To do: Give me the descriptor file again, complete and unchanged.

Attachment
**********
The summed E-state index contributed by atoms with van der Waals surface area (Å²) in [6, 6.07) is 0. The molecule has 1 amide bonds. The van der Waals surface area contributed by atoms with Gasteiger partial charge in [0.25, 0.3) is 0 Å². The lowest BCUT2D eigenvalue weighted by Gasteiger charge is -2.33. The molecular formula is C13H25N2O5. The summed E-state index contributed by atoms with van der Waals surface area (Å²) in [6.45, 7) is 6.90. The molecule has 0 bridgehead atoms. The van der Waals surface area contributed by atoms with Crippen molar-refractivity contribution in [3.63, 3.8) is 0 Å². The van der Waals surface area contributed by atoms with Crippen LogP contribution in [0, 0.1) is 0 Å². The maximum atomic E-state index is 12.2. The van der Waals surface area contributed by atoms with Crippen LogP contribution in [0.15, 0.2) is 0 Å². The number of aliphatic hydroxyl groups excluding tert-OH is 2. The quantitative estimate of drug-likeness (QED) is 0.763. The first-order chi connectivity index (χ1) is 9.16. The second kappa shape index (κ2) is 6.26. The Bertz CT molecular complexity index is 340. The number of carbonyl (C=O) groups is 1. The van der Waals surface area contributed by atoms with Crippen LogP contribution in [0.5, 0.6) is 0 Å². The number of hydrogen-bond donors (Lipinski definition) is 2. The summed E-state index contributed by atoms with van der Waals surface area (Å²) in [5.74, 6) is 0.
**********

The summed E-state index contributed by atoms with van der Waals surface area (Å²) in [6, 6.07) is 0. The molecule has 1 amide bonds. The van der Waals surface area contributed by atoms with Gasteiger partial charge in [0.25, 0.3) is 0 Å². The lowest BCUT2D eigenvalue weighted by Gasteiger charge is -2.33. The molecular formula is C13H25N2O5. The summed E-state index contributed by atoms with van der Waals surface area (Å²) in [6.45, 7) is 6.90. The molecule has 0 bridgehead atoms. The van der Waals surface area contributed by atoms with Crippen molar-refractivity contribution in [3.63, 3.8) is 0 Å². The van der Waals surface area contributed by atoms with Crippen LogP contribution in [0, 0.1) is 0 Å². The maximum atomic E-state index is 12.2. The van der Waals surface area contributed by atoms with Crippen LogP contribution in [0.15, 0.2) is 0 Å². The number of aliphatic hydroxyl groups excluding tert-OH is 2. The quantitative estimate of drug-likeness (QED) is 0.763. The first-order chi connectivity index (χ1) is 9.16. The second kappa shape index (κ2) is 6.26. The Bertz CT molecular complexity index is 340. The number of carbonyl (C=O) groups is 1. The van der Waals surface area contributed by atoms with Crippen LogP contribution in [0.5, 0.6) is 0 Å². The number of hydrogen-bond donors (Lipinski definition) is 2. The summed E-state index contributed by atoms with van der Waals surface area (Å²) in [5.74, 6) is 0.